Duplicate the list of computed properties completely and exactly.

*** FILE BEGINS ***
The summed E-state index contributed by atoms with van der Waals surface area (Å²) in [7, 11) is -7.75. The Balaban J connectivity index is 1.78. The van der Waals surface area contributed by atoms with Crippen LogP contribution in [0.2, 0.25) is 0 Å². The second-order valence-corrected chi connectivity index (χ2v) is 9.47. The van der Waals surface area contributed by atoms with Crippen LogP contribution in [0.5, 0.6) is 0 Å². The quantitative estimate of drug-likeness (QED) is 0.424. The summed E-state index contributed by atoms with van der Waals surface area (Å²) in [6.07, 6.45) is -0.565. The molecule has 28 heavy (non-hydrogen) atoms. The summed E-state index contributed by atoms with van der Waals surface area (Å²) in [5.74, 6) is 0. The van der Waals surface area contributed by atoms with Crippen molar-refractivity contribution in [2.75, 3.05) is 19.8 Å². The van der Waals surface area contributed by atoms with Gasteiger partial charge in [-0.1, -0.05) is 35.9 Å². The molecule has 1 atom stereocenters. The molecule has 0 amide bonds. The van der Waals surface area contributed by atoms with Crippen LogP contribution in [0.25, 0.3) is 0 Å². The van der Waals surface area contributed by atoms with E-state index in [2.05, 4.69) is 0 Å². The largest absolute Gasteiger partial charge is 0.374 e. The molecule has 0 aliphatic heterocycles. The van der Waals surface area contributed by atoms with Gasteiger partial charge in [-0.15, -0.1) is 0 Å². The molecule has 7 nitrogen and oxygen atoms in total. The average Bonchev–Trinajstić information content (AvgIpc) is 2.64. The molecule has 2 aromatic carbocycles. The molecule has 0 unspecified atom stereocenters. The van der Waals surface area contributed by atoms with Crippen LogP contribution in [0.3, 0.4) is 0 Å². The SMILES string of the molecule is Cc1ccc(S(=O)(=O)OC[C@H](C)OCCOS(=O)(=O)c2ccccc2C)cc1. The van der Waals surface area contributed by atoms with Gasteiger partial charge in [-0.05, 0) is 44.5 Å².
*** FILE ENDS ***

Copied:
The summed E-state index contributed by atoms with van der Waals surface area (Å²) in [7, 11) is -7.75. The Balaban J connectivity index is 1.78. The van der Waals surface area contributed by atoms with Crippen LogP contribution in [0.2, 0.25) is 0 Å². The second-order valence-corrected chi connectivity index (χ2v) is 9.47. The van der Waals surface area contributed by atoms with Crippen LogP contribution in [0.5, 0.6) is 0 Å². The quantitative estimate of drug-likeness (QED) is 0.424. The summed E-state index contributed by atoms with van der Waals surface area (Å²) in [6.07, 6.45) is -0.565. The molecule has 28 heavy (non-hydrogen) atoms. The summed E-state index contributed by atoms with van der Waals surface area (Å²) in [5.74, 6) is 0. The van der Waals surface area contributed by atoms with Crippen molar-refractivity contribution in [2.75, 3.05) is 19.8 Å². The van der Waals surface area contributed by atoms with Gasteiger partial charge in [-0.1, -0.05) is 35.9 Å². The molecule has 1 atom stereocenters. The molecule has 0 amide bonds. The van der Waals surface area contributed by atoms with Crippen LogP contribution in [0.25, 0.3) is 0 Å². The van der Waals surface area contributed by atoms with E-state index in [2.05, 4.69) is 0 Å². The largest absolute Gasteiger partial charge is 0.374 e. The molecule has 0 aliphatic heterocycles. The van der Waals surface area contributed by atoms with Gasteiger partial charge in [-0.15, -0.1) is 0 Å². The molecule has 7 nitrogen and oxygen atoms in total. The average Bonchev–Trinajstić information content (AvgIpc) is 2.64. The molecule has 2 aromatic carbocycles. The molecule has 0 unspecified atom stereocenters. The van der Waals surface area contributed by atoms with Crippen LogP contribution in [0.3, 0.4) is 0 Å². The SMILES string of the molecule is Cc1ccc(S(=O)(=O)OC[C@H](C)OCCOS(=O)(=O)c2ccccc2C)cc1. The van der Waals surface area contributed by atoms with Gasteiger partial charge in [-0.05, 0) is 44.5 Å².